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Breaking through a cover of mist and clouds, the small plane starts its descent into Bella Bella, revealing for the first time a sight almost too beautiful for words. Seemingly endless stretches of unspoiled forest extend along the waters of the Pacific Ocean, and distant mountaintops hint at the vast landscape of the Great Bear Rainforest.
Having grown up in Germany – where the thought of encountering a bear while strolling through the woods is the stuff of fairy tales – true wilderness has never been part of my reality. When the time came to find a summer placement as part of my studies in Conservation, my goal was clear: I wanted to experience the North American wilderness, and to do my part to advance conservation research and education benefitting these precious wild places and their peoples.
That being the case, I was thrilled when I was accepted as a summer intern at the Pacific Wild headquarters on Denny Island in Heiltsuk First Nation territory. Here, I am working with Great Bear LIVE, a program monitoring and researching coastal life throughout the Great Bear Rainforest. Great Bear LIVE uses cutting-edge, non-intrusive technology to monitor cetaceans and other marine life along the central coast. Underwater microphones, known as “hydrophones”, and remote video cameras are set up at key observation sites, transmitting audio and video feeds back to the Pacific Wild lab.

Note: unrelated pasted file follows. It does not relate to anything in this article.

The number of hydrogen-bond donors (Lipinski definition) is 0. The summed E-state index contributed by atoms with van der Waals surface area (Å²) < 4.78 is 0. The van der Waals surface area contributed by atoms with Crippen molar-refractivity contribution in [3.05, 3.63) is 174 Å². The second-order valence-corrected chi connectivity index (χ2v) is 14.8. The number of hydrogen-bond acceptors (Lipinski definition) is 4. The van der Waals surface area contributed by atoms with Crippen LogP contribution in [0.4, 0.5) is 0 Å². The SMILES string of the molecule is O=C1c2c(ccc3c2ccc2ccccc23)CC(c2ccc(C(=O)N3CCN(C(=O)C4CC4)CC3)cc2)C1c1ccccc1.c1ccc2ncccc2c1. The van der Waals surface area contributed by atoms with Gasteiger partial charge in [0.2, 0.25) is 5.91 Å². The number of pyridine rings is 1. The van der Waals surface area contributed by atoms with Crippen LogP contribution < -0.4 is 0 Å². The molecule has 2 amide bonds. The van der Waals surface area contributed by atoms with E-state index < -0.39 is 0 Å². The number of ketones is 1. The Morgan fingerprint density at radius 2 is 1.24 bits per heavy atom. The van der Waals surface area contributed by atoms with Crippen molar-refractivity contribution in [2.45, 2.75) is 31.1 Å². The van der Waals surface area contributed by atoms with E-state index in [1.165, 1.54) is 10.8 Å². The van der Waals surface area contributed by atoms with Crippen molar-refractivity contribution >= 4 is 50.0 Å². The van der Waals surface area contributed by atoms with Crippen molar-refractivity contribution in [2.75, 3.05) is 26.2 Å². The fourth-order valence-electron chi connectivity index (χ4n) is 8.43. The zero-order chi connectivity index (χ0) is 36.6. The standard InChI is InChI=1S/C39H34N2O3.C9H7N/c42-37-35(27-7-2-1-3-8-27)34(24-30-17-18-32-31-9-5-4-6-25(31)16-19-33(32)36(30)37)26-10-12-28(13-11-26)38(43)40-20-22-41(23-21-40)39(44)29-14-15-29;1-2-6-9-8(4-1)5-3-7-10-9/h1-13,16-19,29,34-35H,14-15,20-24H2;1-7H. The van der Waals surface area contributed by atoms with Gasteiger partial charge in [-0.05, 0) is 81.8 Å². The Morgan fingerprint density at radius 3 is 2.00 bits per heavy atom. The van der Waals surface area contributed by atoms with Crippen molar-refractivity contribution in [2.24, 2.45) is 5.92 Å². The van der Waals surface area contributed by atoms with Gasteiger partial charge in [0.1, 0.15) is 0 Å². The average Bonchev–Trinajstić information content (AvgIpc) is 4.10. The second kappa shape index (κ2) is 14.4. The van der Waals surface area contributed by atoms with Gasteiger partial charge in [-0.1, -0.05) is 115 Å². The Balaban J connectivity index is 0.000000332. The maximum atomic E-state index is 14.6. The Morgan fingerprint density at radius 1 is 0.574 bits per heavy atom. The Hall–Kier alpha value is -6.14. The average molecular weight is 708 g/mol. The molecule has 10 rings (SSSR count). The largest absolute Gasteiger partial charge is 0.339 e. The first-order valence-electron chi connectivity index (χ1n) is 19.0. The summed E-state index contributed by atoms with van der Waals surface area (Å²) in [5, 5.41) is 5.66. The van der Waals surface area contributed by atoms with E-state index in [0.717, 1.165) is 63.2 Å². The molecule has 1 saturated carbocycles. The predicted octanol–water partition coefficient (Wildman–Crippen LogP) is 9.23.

Two weeks into my internship, the jet-lag is gone and I am settled into my new routine. To some, early morning starts and sitting in front of a computer screen for hours on end may not sound unique, but this isn’t your typical nine-to-five. My morning “commute” is a two minute stroll to a floating lab overlooking the blues and greens of the Great Bear Sea, and my “cubicle” a lounge chair in front of four massive screens of sea life.
Our day-to-day operations are dedicated to researching marine life to establish habitat protection standards for species and places threatened by energy development projects, climate change, and more, as well as to inform and support marine planning efforts of the Heiltsuk Integrated Resource Management Department. Beyond research, the footage and recordings from Great Bear LIVE are used in a variety of public education efforts. These activities range from secondary and elementary school presentations and field trips, practicum placements for local youth, and additional work with the SEAS initiative. For people beyond the Central Coast, live feeds on Pacific Wild’s website give people a front seat to this wild place.